CHRO Day 2023: Inspiring HR execs during a day of insight, lessons, and exquisite cuisine


HR leaders gathered at The Leonardo for a day of networking and learning - and to reimagine prosperity for their companies and the country.

On a day themed “Reimagining prosperity”, South Africa’s leading HR professionals gathered on 4 July for CHRO Day at The Leonardo in Sandton.

Lauded as the pinnacle of executive learning for HR executives, the exclusive day laid out the intention to provide insight and solutions to professionals, leaders and boards who face challenges that come with running successful businesses in this day and age.

The exclusive day kicked off with a thought-provoking keynote by World Economic Forum tech pioneer and author Jos Dirkx.

Jos started by explaining to executives that the technical evolution that is now happening is a natural progression.

“Work is a fundamental aspect of human evolution. We know that work has changed particularly through the pandemic, evolution and the AI revolution that we are going through. Our world is changing at an exponential rate, not linear. What this means for your business, is that you need to be able to tap into collective innovation and ideas by creating a workplace environment to hear and accept great ideas,” she said.

AI is having a moment, according to Jos, and HR leaders should use it to supplement their skills and simplify tasks such as consolidating data, leveraging dispersed dashboards, and saving time on admin and bureaucracy.

“These tools are within your reach, just engage with them. With AI, you can also support teams better, enhance company culture, and make space for mental health by freeing managers,” she said.

Jos added, “When it comes to AI, there are tons of tools you can use now, especially for small teams, because this is critical in how we are hiring and what we are hiring for. Most of you here should be hiring a chief AI strategist for your organisations.”

The power of data science

Next up was Kosta Kontos, lecturer of the Data Science Leadership course at the Graduate School of Business at the University of Cape Town.

Kosta captivated the executives in attendance with his talk on how best to recruit, structure and retain high-performance data teams.

“Build a centre of excellence, which can be a useful recruitment tactic as it’ll allow your organisation to compete on culture instead of salary [data science teams, on average, are highly paid]. A centre of excellence is a standalone space where data scientists work together, celebrate successes, and where teams can give talks so the organisation can learn about what’s happening. Prioritise quiet study time, which is rare in large, open-plan corporates, and ensure you have one or two recognised data science experts working in the centre to serve as role models.”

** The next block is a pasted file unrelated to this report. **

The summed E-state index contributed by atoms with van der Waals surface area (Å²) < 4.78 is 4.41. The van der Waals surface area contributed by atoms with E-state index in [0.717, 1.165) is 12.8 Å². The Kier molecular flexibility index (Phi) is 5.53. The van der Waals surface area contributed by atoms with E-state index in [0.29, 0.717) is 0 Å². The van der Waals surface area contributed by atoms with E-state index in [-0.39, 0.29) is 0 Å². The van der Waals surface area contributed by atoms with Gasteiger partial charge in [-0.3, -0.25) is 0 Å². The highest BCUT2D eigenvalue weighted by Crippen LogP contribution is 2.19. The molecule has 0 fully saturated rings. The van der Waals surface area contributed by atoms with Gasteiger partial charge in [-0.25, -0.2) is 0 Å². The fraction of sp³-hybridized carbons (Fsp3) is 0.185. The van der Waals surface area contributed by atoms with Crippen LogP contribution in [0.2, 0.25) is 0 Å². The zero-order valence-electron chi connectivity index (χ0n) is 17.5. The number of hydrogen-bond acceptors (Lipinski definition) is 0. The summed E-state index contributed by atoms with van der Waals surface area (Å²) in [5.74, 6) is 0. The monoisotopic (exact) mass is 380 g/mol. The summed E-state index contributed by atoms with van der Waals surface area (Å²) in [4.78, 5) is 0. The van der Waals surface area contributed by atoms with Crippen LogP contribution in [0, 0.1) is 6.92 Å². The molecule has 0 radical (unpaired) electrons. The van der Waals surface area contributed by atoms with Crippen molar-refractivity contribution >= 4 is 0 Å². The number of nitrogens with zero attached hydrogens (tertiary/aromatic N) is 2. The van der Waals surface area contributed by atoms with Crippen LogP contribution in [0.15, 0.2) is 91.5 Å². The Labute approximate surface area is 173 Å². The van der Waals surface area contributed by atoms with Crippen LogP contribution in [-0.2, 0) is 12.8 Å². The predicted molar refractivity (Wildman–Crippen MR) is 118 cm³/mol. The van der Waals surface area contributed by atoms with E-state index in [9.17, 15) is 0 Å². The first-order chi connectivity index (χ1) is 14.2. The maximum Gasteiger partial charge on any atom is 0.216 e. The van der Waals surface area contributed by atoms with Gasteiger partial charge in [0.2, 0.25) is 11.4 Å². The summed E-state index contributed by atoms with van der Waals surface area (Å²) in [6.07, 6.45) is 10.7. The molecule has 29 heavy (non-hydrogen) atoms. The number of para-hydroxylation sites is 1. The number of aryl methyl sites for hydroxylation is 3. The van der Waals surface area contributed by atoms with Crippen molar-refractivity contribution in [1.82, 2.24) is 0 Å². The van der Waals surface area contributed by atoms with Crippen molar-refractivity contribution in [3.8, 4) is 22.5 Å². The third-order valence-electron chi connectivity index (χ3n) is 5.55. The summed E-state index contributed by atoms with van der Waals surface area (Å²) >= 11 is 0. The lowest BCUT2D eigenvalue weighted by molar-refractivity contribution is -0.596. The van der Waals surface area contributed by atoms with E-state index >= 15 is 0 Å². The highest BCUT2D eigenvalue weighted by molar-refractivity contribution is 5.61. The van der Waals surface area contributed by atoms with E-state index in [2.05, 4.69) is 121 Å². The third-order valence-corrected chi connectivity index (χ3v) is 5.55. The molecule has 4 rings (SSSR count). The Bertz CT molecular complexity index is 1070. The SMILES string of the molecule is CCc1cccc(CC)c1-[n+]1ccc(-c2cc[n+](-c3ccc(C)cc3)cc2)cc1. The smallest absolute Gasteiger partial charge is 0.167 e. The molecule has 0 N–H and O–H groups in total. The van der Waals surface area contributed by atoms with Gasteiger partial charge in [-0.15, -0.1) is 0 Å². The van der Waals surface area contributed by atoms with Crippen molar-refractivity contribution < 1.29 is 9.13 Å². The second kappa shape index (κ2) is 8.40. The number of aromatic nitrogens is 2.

After a delectable lunch and much networking, attendees separated into three breakout groups where business-relevant topics, challenges and solutions were discussed at length.

HR leaders are human too

Sylvia Baloyi, industrial psychologist and transition coach at Lehlogonolo HR Consulting led a breakaway session on how leaders more often than not continue to lead while dealing with their own physical or psychological trauma.

Pumeza Bam, CHRO at Liberty shared her story about finding herself diagnosed with stage 3 cancer and how she managed to navigate her way through the physical, emotional and mental trauma that came with it.

"Trauma doesn't tell you it's coming. It just arrives. And you don't know how long it will stay. As hard as it may sound, one needs to not live in that trauma - but rather live past it," she said.

Pumeza added that organisations need to think differently about compassionate leave.

"The only way organisations will ever be able to support all their employees' mental health and wellbeing needs is if they take a specific approach to each individual instead of a policy approach. For me, the mental health support was what mattered the most. The mental and physical health erosion is something that cannot be ignored," she added.

Managing executive at Sanlam Corporate Nzwa Shoniwa who underwent a different trauma, of losing loved ones in a short period, added that as much as no one can escape adversity, it is the environment that one is in that allows for adequate healing.

"As HR leaders we need to create an environment where people can bring their pain to the organisation. This helps with how people navigate the adversities they find themselves in," he said.

When you go through trauma as a leader, it hits differently, he added.

HealthImpact CEO Jedd Myers concluded that HR executives need to have the courage to ask for help. “It is common that HR leaders carry a lot and more often than not bear the brunt of being the guardians of the entire organisation.”